First up was Sax to the Max featuring the considerable brass of the National Saxophone Choir of Great Britain. Ravel´s Bolero (a notorious piece to keep in perfect rhythm due to its complexities) was delivered in layers with more and more saxes coming forward onto the stage until the final crescendo was reached featuring the smallest sax, the soprillo and the largest, the contrabass, which was taller than the female instrumentalist manhandling it around the room. Loud and fun, this will be a hot ticket for its sheer virtuosity.

One of the most tempting morsels was Maria Tecce´s sultry voice, accompanied solely by snapping fingers and finally, harmonies from the audience, as she clarifies on this Sunday afternoon that only a chocolate Jesus can satisfy her soul. “Mahalia Jackson AND Peggy Lee” exclaimed (a satisfied I think) Jamie Marshall after the applause had died down.

The most compelling snippet was 40 Feathered Winks for its short and sharp glance at just one activity of the many we manage to spend one third of our lives doing in bed. The measured performance and frantic flicking of pages (go and see it) proved an accurate indicator of an excellent show as a spellbound audience discovered later. Calling them puppeteers and musicians barely covers the performance put on by Open Arts in Karagiozis Exposed, a very physical piece of theatre accompanied by traditional instruments that removes the boundaries of stage, actor, puppet and puppeteer. The kids from Shrewsbury School in England performed a poem written by Petr Ginz, a Czech boy who died at Auschwitz. His words on the ridiculous limitations heaped on Jews during WWII serve as a mindful reminder that some things don´t change – one of the similarly ludicrous edicts of the Taliban banned kite flying for example.

Bach-Bukowski promises to please and suffice to say for now that only this glorious merging of Bach´s compositions and Bukowski´s words can add a sense of gentility to the line “Humanity you sick motherfucker”. Get “infected” by surrealism through Dada performance art (those three words serve as a triple whammy for theatre goers, for good or bad) in The Hallucinogenic Toreador. Painted faces, Dali-esque moustaches, white lab coats and mirrors are just the beginning of this adults only show. Canada´s Black Hand Theatre previewed their new show Silkworm, with a lesson in how to spot a witch using only arsenic. After their excellent show last year, Blow This Popsicle Stand, Silkworm will be a popular ticket.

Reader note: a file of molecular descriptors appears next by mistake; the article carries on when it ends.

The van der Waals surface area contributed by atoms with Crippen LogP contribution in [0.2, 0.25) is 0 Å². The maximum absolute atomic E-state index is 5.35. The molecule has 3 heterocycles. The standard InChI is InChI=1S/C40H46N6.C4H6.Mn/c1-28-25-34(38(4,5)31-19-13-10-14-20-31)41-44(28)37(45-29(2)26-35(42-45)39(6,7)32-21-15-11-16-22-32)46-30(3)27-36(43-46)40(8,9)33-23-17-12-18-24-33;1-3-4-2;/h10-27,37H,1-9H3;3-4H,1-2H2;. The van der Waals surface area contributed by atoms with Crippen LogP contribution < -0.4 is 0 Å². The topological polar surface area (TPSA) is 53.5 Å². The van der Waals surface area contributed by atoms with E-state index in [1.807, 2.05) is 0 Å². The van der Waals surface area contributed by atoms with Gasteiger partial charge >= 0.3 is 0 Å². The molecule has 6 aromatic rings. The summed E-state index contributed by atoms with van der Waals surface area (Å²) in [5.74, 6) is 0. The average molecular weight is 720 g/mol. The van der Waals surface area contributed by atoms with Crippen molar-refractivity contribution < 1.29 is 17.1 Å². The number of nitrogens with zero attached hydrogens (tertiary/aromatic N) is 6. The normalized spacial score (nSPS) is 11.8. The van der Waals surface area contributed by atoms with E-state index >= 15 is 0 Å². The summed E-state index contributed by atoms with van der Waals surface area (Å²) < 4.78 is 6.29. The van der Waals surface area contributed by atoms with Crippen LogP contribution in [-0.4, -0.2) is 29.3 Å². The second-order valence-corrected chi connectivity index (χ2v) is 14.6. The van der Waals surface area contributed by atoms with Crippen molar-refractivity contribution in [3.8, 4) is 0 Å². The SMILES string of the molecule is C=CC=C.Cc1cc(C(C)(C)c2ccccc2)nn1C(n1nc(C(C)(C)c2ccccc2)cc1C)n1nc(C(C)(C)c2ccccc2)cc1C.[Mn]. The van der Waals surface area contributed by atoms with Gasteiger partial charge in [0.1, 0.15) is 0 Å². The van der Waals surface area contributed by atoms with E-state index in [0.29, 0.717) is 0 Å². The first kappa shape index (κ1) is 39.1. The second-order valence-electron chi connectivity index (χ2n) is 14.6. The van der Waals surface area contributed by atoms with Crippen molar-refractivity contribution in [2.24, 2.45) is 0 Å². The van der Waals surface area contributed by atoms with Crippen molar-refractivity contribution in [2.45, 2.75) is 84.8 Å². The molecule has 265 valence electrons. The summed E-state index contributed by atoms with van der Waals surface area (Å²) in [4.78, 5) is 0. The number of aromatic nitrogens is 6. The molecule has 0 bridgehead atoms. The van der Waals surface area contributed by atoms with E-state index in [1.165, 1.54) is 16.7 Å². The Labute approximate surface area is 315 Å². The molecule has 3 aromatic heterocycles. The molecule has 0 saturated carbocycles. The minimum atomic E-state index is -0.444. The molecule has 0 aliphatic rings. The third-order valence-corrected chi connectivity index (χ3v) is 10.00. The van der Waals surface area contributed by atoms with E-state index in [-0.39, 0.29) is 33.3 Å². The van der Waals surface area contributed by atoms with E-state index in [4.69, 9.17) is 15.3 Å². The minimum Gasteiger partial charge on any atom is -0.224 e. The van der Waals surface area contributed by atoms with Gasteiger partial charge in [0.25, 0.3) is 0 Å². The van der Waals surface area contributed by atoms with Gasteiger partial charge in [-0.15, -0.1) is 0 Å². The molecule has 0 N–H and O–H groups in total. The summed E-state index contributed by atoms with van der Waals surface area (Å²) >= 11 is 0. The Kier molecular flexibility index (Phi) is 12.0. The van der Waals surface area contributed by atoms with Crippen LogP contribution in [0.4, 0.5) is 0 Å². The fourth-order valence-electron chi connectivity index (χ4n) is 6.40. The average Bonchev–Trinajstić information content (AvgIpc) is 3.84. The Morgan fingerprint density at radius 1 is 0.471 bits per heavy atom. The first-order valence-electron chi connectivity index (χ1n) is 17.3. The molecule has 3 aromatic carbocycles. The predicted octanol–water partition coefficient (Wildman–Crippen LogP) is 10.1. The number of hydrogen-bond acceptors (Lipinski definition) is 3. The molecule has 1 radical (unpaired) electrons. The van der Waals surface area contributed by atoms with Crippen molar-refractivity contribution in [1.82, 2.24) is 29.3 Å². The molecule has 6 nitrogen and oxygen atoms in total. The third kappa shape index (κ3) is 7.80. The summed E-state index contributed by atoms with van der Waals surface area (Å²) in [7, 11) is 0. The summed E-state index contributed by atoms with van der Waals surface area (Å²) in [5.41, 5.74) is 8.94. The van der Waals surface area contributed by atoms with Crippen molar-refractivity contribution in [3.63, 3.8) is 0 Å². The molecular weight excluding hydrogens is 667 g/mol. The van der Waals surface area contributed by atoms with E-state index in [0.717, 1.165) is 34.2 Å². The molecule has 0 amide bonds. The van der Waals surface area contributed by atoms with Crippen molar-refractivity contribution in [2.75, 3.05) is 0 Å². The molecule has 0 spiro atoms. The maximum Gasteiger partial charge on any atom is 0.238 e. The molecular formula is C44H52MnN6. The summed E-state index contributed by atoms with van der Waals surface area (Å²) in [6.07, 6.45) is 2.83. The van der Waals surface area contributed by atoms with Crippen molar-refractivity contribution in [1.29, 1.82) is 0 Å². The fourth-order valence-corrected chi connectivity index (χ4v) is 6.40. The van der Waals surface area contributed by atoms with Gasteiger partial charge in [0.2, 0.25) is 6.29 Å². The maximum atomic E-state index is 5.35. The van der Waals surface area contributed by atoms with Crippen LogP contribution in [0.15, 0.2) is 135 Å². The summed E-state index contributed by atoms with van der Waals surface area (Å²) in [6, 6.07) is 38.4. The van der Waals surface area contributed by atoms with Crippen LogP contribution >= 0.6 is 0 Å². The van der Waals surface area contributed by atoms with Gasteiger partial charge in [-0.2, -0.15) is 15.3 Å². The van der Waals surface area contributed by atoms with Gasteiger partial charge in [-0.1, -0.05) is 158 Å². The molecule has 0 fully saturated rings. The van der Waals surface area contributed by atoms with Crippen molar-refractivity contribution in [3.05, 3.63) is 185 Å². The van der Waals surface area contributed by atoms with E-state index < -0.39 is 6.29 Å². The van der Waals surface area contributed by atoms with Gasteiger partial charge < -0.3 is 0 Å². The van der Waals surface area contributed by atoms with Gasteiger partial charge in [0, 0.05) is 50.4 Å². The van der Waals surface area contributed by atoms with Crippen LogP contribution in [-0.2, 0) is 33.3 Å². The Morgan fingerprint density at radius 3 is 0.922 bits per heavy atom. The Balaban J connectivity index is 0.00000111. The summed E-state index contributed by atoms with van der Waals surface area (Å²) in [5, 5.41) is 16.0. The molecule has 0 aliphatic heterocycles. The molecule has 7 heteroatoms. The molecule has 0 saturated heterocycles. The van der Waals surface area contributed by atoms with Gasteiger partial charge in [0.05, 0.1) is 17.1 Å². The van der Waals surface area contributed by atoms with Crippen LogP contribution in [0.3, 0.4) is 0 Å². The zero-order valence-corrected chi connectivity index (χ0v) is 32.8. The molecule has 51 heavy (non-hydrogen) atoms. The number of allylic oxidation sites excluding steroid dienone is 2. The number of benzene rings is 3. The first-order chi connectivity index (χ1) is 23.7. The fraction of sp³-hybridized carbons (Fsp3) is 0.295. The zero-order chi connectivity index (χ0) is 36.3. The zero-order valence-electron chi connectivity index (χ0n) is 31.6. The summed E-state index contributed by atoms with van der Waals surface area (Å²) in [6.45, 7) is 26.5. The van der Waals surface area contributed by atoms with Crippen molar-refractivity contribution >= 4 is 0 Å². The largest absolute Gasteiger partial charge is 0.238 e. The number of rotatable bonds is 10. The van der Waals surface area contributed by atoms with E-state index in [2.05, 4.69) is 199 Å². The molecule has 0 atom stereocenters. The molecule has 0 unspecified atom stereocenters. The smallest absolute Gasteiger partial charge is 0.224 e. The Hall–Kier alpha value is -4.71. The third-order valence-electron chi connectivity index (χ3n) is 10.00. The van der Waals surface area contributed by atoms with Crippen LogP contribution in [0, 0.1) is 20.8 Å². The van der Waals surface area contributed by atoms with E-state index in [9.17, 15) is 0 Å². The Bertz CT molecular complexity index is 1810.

Frisco Fred did, as billed, provide Magic and More, with anarchic wit, myopia and not a little satirical lip – predicting that the child in the front row will grow up to repossess his house even as he hands her a balloon animal. The polyester-clad pyromaniac sets the stage alight, metaphorically we hope, so buy tickets ASAP.

Prague talent didn´t go unnoticed: Tajné slunce performed a haunting song about reincarnation, with the criminally underused hurdy gurdy providing an appropriately hypnotic wail. Local wordsmiths The Deepest, Freshest, Deep Down Thing showed their Prague colours with poetry referencing pink tanks, blossoms and jazz, all delivered with the beautifully velvet voice of Stephan Delbos, the sole “Thing” on stage this day. Sacred Sow comes from our own Prague Playhouse and featured the haunting Irish tinkers´ song, The Well Below the Valley, sung on Halloween and reputed to be able to raise the dead. Haunting, mysterious and melodic… much like the rest of the performance we assume.

[H]art am Limit features an Austrian chanteuse and clown whose magnificent voice persuades attendance even if the avant garde physical nature of her show doesn´t. A compelling performance despite – or because of – its oddness. Beautiful Confusion Productions introduced us to their new show, H&A Screenplay, with a luscious serving of suggestively eaten watermelon. The legendary love affair of Heloise and Abelard is the basis of this, their third offering to the Prague Fringe. Three hot pink leotard-clad ladies bounced on the stage to introduce The Tale of a T-Shirt, a story of adventure and cotton introduced to the audience by a sock puppet and an invitation to imagine… energetic and eccentric but ultimately for me, not very persuasive. Doppleganger features the wise fool Mulla Nasrudin from India, who invites us to lose our vanity in the presence of his comic ability. Nothing is exempt from his acerbic tongue, especially not God or death.

Full reviews of select shows will be put online as soon as possible.